Do you experience neck or back pain? Maybe understanding a little more about the spine will help you better manage your aches, pains or discomfort. We see patients every day suffering from little twinges to debilitating pain.
There is still lots to learn about back pain but what we do know for certain is there are many ways to manage your pain from home and with little equipment.
The spine can be split into 3 sections, cervical, thoracic and lumbar.
Each section of vertebrae are shaped differently from one another. This is because each section has a very different role to it's neighbour.
The neck (the cervical section) is comprised of 7 vertebrae. Their bony structure is a lot smaller in comparison to the rest of the spine.
Your neck has a large range of movement. It can move forwards and backwards - known as flexion and extension, it can tilt from side to side - lateral flexion and rotate to look over your shoulder - rotation. The shape of the vertebrae and in particular the size and shape of the spinous processes and facet joints (refer to the images below for reference) allow these multi-directional movement patterns to occur.
The middle section of your spine is called your thoracic. We have 12 thoracic vertebrae and this is where the ribs attach. The ribs have an important role of protecting all the important stuff inside! The main movement of the vertebrae in this section is rotation.
The lumbar forms the base of the spine and has a tough job of bearing a lot of weight from above, as well as communicating with what's below! These vertebrae are chunky and only like moving forward and backwards. Quite often when your back is tired and tight and you couple bending forwards and rotating that's when your back 'goes'. The lumbar spine doesn't like rotation and doesn't like rotation under load even more!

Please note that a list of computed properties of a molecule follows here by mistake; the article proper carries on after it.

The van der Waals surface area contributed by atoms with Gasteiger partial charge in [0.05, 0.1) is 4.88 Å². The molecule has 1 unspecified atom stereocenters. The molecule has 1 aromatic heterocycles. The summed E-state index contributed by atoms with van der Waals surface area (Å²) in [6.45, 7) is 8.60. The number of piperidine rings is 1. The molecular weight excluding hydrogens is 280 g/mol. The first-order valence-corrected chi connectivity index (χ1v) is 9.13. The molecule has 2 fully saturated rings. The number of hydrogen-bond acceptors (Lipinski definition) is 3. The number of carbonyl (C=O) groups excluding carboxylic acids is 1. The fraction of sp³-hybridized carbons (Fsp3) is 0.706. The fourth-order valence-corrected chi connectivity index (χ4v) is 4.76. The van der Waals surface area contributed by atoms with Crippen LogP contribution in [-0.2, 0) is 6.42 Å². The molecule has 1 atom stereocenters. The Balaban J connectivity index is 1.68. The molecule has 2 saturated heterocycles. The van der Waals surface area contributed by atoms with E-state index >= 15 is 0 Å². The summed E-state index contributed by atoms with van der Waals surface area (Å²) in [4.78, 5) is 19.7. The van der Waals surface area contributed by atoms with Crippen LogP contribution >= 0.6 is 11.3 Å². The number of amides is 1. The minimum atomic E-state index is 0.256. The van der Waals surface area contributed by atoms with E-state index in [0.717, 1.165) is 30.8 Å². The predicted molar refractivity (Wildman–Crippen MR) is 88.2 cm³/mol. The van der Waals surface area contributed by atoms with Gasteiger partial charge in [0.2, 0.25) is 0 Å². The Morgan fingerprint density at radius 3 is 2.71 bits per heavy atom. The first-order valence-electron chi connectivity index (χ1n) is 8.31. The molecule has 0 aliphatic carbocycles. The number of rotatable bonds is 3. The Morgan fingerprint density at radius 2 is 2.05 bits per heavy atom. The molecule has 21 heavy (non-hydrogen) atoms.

Each vertebrae needs to co-operate with it's buddy above and below. When they don't, other parts of the spine can be affected. There are many reasons why your spine might not be moving as it should. It may be because of an underlying condition such as scoliosis or a pars defect.
Your muscles also have a huge influence on your spine. Muscles, tendons, ligaments and connective tissue come from every direction, attaching onto the bony structure known as the skeletal system. Unbalanced muscle patterns can easily put parts of the spine under more stress.
Maintaining mobility of both your skeletal and muscular system = a happy healthy spine. So what sort of things do you do to maintain the health of your muscles and bones?
If the answer is nothing, or you're not sure, then let us help. We have an abundance of treatment skills, including soft and deep tissue massage, cupping, dry needling, mobilising techniques and a wide range of exercises to try at home to either stretch or strengthen, or both!
or give us a call 9796 1114.
BM team X